If any sufficiently advanced technology is indistinguishable from magic, then any sufficiently powerful being may be indistinguishable from a god.
What is a god, anyway? This is a question that has vexed real-world theologians and other scholars, as they grapple with issues like how to translate the Japanese word kami. It’s easier in fiction, where a god is what the author says it is — and if they reveal that a so-called god is “actually” an alien or a powerful mage, then that entity instantly loses its divine status. “Word of God” (a common term for the author’s opinion) settles all questions of godhood.
Within real-world contexts, though, there are many different ideas about what qualities a god has. And whether we think about them or not, those ideas often seep into our fiction.
As a starting point, let’s take the spectrum from immanence to transcendence. Immanence — not to be confused with “imminence,” i.e. state of being about to happen — is the quality of being present in the world, while transcendence is the quality of being separate from the material universe. Because it will be familiar to many of my readers, possibly the easiest way to illustrate this is to say that Christian theology often holds that God the Father is transcendent, while the incarnation of God as Son through Jesus Christ was immanent.
But don’t take that to mean that an immanent divinity is always walking around in a human body. Speculating about the very earliest forms of religion can get tricky, but it seems like there may have been a gradual shift from the concept of something like the sea as a god, to the concept of a god of the sea. The latter imagines an entity — often more or less anthropomorphic — with power over the sea (and maybe other things as well, like Poseidon with his horses), while the former deifies the sea itself. A sea-god can still be fairly immanent, but it’s moved a step away, compared to the idea that the waves themselves are the divine presence.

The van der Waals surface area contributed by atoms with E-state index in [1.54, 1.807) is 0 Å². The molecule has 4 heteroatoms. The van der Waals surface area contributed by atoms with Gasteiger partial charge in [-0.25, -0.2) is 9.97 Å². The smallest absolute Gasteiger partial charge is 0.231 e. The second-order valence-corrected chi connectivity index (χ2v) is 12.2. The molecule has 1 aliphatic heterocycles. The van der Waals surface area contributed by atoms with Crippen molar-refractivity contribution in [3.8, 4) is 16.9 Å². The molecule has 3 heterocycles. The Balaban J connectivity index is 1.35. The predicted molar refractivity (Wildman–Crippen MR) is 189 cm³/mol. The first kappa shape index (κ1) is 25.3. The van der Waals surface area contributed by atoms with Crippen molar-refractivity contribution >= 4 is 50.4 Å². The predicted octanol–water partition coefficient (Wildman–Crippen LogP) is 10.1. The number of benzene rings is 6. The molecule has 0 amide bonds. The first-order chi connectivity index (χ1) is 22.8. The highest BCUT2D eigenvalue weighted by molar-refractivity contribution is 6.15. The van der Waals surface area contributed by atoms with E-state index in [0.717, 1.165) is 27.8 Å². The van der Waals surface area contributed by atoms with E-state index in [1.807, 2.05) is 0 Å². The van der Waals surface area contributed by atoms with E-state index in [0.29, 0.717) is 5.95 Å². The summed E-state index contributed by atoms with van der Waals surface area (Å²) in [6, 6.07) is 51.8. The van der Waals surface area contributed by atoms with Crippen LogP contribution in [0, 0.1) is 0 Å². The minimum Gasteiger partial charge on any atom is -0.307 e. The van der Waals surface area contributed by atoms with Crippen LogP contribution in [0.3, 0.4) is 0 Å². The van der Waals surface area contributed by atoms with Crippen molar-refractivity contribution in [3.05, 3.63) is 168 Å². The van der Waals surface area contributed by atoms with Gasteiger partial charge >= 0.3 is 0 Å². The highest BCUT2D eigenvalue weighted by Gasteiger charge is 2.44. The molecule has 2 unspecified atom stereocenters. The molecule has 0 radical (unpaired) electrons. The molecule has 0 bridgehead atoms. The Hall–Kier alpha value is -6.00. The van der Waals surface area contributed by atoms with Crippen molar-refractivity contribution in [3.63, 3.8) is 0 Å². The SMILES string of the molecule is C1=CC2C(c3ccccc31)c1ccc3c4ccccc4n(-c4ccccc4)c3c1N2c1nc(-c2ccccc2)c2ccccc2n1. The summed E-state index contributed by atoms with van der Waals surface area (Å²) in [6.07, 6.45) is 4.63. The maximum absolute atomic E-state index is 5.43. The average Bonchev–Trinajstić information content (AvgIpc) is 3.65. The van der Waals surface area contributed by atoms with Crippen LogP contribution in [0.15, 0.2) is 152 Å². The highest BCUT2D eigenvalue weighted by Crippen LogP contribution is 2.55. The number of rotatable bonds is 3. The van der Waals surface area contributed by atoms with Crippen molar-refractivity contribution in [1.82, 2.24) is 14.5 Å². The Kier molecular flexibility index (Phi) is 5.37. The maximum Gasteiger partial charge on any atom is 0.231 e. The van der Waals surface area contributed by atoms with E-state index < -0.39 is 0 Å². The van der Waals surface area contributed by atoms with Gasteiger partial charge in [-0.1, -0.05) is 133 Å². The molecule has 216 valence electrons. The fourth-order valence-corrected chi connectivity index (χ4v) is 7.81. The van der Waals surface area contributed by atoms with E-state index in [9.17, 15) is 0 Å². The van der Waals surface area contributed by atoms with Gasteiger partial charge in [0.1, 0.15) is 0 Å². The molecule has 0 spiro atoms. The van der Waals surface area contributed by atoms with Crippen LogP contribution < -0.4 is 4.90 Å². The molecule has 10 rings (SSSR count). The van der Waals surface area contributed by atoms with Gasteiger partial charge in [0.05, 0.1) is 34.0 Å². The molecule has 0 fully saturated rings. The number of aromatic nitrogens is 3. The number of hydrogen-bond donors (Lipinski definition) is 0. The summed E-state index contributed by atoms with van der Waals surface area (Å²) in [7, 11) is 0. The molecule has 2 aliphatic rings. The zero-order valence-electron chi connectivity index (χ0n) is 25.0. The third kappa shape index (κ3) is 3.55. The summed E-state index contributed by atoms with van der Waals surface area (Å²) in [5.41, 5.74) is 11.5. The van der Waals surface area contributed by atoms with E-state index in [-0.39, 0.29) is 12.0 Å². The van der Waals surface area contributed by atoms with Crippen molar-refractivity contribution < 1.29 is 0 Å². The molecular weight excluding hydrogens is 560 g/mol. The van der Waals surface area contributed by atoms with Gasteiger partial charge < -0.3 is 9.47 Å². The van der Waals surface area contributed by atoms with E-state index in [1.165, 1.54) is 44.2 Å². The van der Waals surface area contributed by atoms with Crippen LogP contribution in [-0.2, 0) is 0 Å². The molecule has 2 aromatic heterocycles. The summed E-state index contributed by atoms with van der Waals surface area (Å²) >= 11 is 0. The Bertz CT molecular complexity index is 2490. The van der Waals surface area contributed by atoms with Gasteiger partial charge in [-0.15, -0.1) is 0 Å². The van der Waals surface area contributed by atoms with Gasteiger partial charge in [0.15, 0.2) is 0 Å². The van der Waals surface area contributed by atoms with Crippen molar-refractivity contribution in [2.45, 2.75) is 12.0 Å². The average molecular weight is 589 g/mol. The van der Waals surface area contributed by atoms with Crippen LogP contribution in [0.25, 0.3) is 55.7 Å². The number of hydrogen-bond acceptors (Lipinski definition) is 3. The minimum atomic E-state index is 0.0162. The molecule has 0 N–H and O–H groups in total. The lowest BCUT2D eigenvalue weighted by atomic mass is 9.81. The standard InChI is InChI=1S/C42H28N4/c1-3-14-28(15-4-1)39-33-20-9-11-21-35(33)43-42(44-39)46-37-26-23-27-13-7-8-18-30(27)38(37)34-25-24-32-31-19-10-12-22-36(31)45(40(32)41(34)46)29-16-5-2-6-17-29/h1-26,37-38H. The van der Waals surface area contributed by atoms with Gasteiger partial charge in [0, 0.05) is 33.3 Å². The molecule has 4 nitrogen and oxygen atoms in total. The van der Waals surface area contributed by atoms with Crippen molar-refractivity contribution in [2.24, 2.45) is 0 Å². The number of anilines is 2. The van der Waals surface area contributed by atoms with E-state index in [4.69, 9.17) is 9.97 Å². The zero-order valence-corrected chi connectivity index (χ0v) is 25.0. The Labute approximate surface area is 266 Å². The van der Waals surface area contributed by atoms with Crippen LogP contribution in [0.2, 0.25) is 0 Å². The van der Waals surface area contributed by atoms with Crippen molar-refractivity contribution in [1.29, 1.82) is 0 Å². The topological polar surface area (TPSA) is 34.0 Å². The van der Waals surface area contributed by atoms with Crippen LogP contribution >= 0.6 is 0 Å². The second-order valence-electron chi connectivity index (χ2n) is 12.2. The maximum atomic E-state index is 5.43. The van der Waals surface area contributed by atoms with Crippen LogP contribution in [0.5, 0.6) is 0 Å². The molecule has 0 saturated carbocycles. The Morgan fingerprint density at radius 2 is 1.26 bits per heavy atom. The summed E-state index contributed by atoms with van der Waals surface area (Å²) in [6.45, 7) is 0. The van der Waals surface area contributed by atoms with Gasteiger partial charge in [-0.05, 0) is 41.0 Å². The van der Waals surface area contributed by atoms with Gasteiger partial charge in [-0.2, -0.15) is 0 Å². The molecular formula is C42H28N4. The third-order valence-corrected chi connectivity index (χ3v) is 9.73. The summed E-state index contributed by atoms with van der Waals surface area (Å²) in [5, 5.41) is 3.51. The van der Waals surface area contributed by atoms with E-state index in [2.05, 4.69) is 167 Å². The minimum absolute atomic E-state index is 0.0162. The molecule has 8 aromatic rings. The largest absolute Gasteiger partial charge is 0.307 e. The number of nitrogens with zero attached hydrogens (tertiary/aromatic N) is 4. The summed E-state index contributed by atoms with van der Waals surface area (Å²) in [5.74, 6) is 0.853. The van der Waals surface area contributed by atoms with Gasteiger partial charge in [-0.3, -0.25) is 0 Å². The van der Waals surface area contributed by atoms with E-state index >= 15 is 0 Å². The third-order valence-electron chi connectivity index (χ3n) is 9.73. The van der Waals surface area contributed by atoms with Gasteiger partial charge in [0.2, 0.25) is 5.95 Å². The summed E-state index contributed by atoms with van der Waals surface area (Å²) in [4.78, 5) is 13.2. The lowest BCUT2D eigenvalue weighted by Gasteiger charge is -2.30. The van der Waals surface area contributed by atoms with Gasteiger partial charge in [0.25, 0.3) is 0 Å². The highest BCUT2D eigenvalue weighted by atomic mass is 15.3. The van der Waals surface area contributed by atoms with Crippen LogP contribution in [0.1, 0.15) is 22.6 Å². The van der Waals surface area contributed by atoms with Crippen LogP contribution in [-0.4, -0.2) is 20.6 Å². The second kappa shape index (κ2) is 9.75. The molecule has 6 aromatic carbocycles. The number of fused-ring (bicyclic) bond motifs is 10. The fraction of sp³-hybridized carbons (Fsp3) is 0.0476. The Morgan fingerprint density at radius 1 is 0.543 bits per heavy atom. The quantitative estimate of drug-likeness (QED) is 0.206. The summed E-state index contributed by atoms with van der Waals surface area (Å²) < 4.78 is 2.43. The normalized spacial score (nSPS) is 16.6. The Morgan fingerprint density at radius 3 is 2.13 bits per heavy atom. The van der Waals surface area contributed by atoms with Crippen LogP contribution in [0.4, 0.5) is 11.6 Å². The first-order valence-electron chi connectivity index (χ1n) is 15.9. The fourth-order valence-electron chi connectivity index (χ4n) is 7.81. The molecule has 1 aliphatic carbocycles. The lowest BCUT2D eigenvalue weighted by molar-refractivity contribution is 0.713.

Fantasy polytheism often trends heavily toward the immanent. Gods in a typical Dungeons and Dragons setting frequently show up in person, eat and drink, have sex with mortals, and even die. All of these mark them as connected to the material world, and have their parallels with the myths of real cultures. By contrast, I think science fiction, when it bothers to concern itself with religion at all, often leans heavily toward transcendence. And it’s possible to hybridize the two, in the real world or in fiction; Hinduism has Brahman, the Universal Principle which transcends the more immanent gods, and Tolkien gave Middle-Earth both the transcendent Eru Ilúvatar and his immanent creations, the Valar.
Then there are the “omni” traits. In monotheistic religions, the divine is often said to be omniscient (all-knowing), omnipresent (everywhere at once), and omnipotent (all-powerful). To this we may perhaps add omnibenevolent — infinitely benevolent — but this raises the age-old theological question of why evil exists if God has all those qualities, which may get its own essay eventually, so for now we’ll avoid that rabbit hole. Polytheistic religions rarely if ever ascribe these qualities to their gods; they may be all-powerful within their own domains, but not over reality as a whole.